14. Nutrition of flexor tendons in monkeys.

    Science.gov (United States)

    Manske, P R; Bridwell, K; Whiteside, L A; Lesker, P A

    1978-10-01

    The hydrogen washout technique was used to investigate the role of synovial diffusion versus vascular perfusion in the nutrition of monkey flexor tendons within the digital sheath. There was no significant difference in the uptake and washout of hydrogen tracer by tendons in contact with synovium but detached from the surrounding vasculature, compared to control tendons. However, there was insignificant uptake of tracer by tendons with intact vasculature, but separated from synovium. Synovial diffusion is a primary nutrient pathway of monkey flexor tendons within the digital sheath.

  15. Can PRP effectively treat injured tendons?

    Science.gov (United States)

    Wang, James H-C

    2014-01-01

    PRP is widely used to treat tendon and other tissue injuries in orthopaedics and sports medicine; however, the efficacy of PRP treatment on injured tendons is highly controversial. In this commentary, I reason that there are many PRP- and patient-related factors that influence the outcomes of PRP treatment on injured tendons. Therefore, more basic science studies are needed to understand the mechanism of PRP on injured tendons. Finally, I suggest that better understanding of the PRP action mechanism will lead to better use of PRP for the effective treatment of tendon injuries in clinics.

  16. Structural and mixing characteristics in actively controlled transverse jets

    Science.gov (United States)

    Shoji, Takeshi; Besnard, Andrea; Harris, Elijah; M'closkey, Robert; Karagozian, Ann; Cortelezzi, Luca

    2016-11-01

    These experiments explore the effect of external excitation on gaseous transverse jet (TJ) structural and mixing characteristics, emphasizing axisymmetric jet forcing. Sinusoidal as well as single and multiple square wave pulses, the latter with variable amplitudes, are explored for a range of jet-to-crossflow momentum flux ratios J, spanning regimes of absolutely unstable upstream shear layers (J 10). The studies utilize acetone PLIF imaging of the jet, as done for unforced jets. Axisymmetric forcing, irrespective of the waveform, can enhance cross-sectional symmetry of the TJ for convectively unstable conditions, but generally disrupts the usually symmetric counter-rotating vortex pair (CVP) observed for the absolutely unstable TJ. Conditions producing deeply penetrating, periodic vortical structures, such as square wave forcing at critical stroke ratios, increase jet spread, but do not always optimize molecular mixing. Creating multiple vortex structures of different strengths via multiple square pulses leads to enhanced interactions and accelerated vortex breakdown, potentially increasing mixing. Supported by NSF (CBET-1437014) & AFOSR (FA9550-15-1-0261).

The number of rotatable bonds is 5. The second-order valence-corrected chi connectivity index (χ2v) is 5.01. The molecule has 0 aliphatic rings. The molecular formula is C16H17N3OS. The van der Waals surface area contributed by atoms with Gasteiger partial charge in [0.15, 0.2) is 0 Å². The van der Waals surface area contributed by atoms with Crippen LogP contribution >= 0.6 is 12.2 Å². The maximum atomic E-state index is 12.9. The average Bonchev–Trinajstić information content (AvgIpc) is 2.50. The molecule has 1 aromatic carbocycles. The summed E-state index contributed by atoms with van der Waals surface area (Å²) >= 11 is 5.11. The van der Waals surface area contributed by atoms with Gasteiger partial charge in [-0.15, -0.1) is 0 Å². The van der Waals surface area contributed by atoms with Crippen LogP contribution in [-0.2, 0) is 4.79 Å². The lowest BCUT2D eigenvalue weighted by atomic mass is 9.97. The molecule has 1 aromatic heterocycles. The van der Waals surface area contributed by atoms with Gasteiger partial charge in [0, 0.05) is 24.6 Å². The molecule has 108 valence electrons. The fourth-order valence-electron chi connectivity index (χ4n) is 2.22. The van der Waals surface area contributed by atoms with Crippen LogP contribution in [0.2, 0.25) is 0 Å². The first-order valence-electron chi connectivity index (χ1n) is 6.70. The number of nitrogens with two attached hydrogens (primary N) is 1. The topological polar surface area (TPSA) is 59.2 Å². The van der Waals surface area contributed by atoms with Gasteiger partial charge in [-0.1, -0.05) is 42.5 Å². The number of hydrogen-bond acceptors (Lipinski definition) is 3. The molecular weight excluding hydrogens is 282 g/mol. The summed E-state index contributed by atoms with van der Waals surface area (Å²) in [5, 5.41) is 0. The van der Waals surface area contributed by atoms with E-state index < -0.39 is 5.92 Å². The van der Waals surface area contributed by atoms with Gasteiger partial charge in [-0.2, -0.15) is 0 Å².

17. Bioreactor Design for Tendon/Ligament Engineering

    Science.gov (United States)

    Wang, Tao; Gardiner, Bruce S.; Lin, Zhen; Rubenson, Jonas; Kirk, Thomas B.; Wang, Allan; Xu, Jiake

    2013-01-01

    Tendon and ligament injury is a worldwide health problem, but the treatment options remain limited. Tendon and ligament engineering might provide an alternative tissue source for the surgical replacement of injured tendon. A bioreactor provides a controllable environment enabling the systematic study of specific biological, biochemical, and biomechanical requirements to design and manufacture engineered tendon/ligament tissue. Furthermore, the tendon/ligament bioreactor system can provide a suitable culture environment, which mimics the dynamics of the in vivo environment for tendon/ligament maturation. For clinical settings, bioreactors also have the advantages of less-contamination risk, high reproducibility of cell propagation by minimizing manual operation, and a consistent end product. In this review, we identify the key components, design preferences, and criteria that are required for the development of an ideal bioreactor for engineering tendons and ligaments. PMID:23072472

  18. Transcription factor EGR1 directs tendon differentiation and promotes tendon repair

    Science.gov (United States)

    Guerquin, Marie-Justine; Charvet, Benjamin; Nourissat, Geoffroy; Havis, Emmanuelle; Ronsin, Olivier; Bonnin, Marie-Ange; Ruggiu, Mathilde; Olivera-Martinez, Isabel; Robert, Nicolas; Lu, Yinhui; Kadler, Karl E.; Baumberger, Tristan; Doursounian, Levon; Berenbaum, Francis; Duprez, Delphine

    2013-01-01